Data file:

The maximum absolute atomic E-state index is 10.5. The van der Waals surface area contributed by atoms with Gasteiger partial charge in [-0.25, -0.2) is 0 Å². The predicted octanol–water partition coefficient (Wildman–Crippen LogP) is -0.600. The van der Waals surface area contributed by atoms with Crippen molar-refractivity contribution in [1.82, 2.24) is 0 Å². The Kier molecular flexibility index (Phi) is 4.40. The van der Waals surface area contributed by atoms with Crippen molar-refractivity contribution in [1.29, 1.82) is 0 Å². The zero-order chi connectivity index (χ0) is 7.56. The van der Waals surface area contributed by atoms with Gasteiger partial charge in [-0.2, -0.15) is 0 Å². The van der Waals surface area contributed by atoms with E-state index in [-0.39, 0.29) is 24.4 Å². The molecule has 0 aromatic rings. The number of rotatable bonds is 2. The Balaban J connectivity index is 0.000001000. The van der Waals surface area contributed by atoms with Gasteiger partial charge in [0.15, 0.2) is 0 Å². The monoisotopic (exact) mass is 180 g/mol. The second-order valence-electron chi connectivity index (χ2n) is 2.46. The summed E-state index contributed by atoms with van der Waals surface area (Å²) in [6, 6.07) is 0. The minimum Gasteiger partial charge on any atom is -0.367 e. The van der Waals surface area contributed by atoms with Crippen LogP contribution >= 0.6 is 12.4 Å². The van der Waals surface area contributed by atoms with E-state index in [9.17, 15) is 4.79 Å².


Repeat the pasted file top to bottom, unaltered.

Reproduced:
The maximum absolute atomic E-state index is 10.5. The van der Waals surface area contributed by atoms with Gasteiger partial charge in [-0.25, -0.2) is 0 Å². The predicted octanol–water partition coefficient (Wildman–Crippen LogP) is -0.600. The van der Waals surface area contributed by atoms with Crippen molar-refractivity contribution in [1.82, 2.24) is 0 Å². The Kier molecular flexibility index (Phi) is 4.40. The van der Waals surface area contributed by atoms with Crippen molar-refractivity contribution in [1.29, 1.82) is 0 Å². The zero-order chi connectivity index (χ0) is 7.56. The van der Waals surface area contributed by atoms with Gasteiger partial charge in [-0.2, -0.15) is 0 Å². The van der Waals surface area contributed by atoms with E-state index in [-0.39, 0.29) is 24.4 Å². The molecule has 0 aromatic rings. The number of rotatable bonds is 2. The Balaban J connectivity index is 0.000001000. The van der Waals surface area contributed by atoms with Gasteiger partial charge in [0.15, 0.2) is 0 Å². The monoisotopic (exact) mass is 180 g/mol. The second-order valence-electron chi connectivity index (χ2n) is 2.46. The summed E-state index contributed by atoms with van der Waals surface area (Å²) in [6, 6.07) is 0. The minimum Gasteiger partial charge on any atom is -0.367 e. The van der Waals surface area contributed by atoms with Crippen LogP contribution >= 0.6 is 12.4 Å². The van der Waals surface area contributed by atoms with E-state index in [9.17, 15) is 4.79 Å².